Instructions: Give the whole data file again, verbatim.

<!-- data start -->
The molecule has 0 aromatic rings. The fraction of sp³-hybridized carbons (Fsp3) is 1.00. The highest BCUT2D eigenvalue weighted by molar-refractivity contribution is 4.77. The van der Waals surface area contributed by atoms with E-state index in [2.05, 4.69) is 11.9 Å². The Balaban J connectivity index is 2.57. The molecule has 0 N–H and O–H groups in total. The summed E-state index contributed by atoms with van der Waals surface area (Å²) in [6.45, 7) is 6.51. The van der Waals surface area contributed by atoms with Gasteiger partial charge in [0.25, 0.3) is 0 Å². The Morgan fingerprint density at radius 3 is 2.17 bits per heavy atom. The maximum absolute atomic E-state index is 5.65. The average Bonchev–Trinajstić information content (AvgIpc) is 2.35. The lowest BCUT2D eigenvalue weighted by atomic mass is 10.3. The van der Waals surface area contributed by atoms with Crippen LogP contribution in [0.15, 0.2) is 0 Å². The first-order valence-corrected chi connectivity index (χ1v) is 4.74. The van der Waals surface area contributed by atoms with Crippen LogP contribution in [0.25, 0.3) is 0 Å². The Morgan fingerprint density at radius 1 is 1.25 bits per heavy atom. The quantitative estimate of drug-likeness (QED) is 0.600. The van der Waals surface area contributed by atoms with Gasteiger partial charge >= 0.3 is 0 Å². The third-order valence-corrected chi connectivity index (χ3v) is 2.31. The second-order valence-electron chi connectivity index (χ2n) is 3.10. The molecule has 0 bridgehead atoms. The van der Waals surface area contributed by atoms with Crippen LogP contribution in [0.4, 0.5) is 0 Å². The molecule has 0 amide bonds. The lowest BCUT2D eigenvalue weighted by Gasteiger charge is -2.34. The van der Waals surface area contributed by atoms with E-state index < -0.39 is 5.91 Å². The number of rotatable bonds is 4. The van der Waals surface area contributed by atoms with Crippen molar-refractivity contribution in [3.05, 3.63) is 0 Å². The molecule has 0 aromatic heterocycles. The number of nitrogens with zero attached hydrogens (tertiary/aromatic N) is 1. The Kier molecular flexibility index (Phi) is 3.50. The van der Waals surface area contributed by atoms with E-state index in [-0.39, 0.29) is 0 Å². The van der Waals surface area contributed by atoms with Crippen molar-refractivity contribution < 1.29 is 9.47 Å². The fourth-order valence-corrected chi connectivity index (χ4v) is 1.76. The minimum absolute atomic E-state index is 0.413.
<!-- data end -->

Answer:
The molecule has 0 aromatic rings. The fraction of sp³-hybridized carbons (Fsp3) is 1.00. The highest BCUT2D eigenvalue weighted by molar-refractivity contribution is 4.77. The van der Waals surface area contributed by atoms with E-state index in [2.05, 4.69) is 11.9 Å². The Balaban J connectivity index is 2.57. The molecule has 0 N–H and O–H groups in total. The summed E-state index contributed by atoms with van der Waals surface area (Å²) in [6.45, 7) is 6.51. The van der Waals surface area contributed by atoms with Gasteiger partial charge in [0.25, 0.3) is 0 Å². The Morgan fingerprint density at radius 3 is 2.17 bits per heavy atom. The maximum absolute atomic E-state index is 5.65. The average Bonchev–Trinajstić information content (AvgIpc) is 2.35. The lowest BCUT2D eigenvalue weighted by atomic mass is 10.3. The van der Waals surface area contributed by atoms with Crippen LogP contribution in [0.15, 0.2) is 0 Å². The first-order valence-corrected chi connectivity index (χ1v) is 4.74. The van der Waals surface area contributed by atoms with Crippen LogP contribution in [0.25, 0.3) is 0 Å². The Morgan fingerprint density at radius 1 is 1.25 bits per heavy atom. The quantitative estimate of drug-likeness (QED) is 0.600. The van der Waals surface area contributed by atoms with Gasteiger partial charge >= 0.3 is 0 Å². The third-order valence-corrected chi connectivity index (χ3v) is 2.31. The second-order valence-electron chi connectivity index (χ2n) is 3.10. The molecule has 0 bridgehead atoms. The van der Waals surface area contributed by atoms with Crippen LogP contribution in [0.4, 0.5) is 0 Å². The molecule has 0 amide bonds. The lowest BCUT2D eigenvalue weighted by Gasteiger charge is -2.34. The van der Waals surface area contributed by atoms with E-state index < -0.39 is 5.91 Å². The number of rotatable bonds is 4. The van der Waals surface area contributed by atoms with Crippen molar-refractivity contribution in [3.05, 3.63) is 0 Å². The molecule has 0 aromatic heterocycles. The number of nitrogens with zero attached hydrogens (tertiary/aromatic N) is 1. The Kier molecular flexibility index (Phi) is 3.50. The van der Waals surface area contributed by atoms with E-state index in [-0.39, 0.29) is 0 Å². The van der Waals surface area contributed by atoms with Crippen molar-refractivity contribution < 1.29 is 9.47 Å². The fourth-order valence-corrected chi connectivity index (χ4v) is 1.76. The minimum absolute atomic E-state index is 0.413.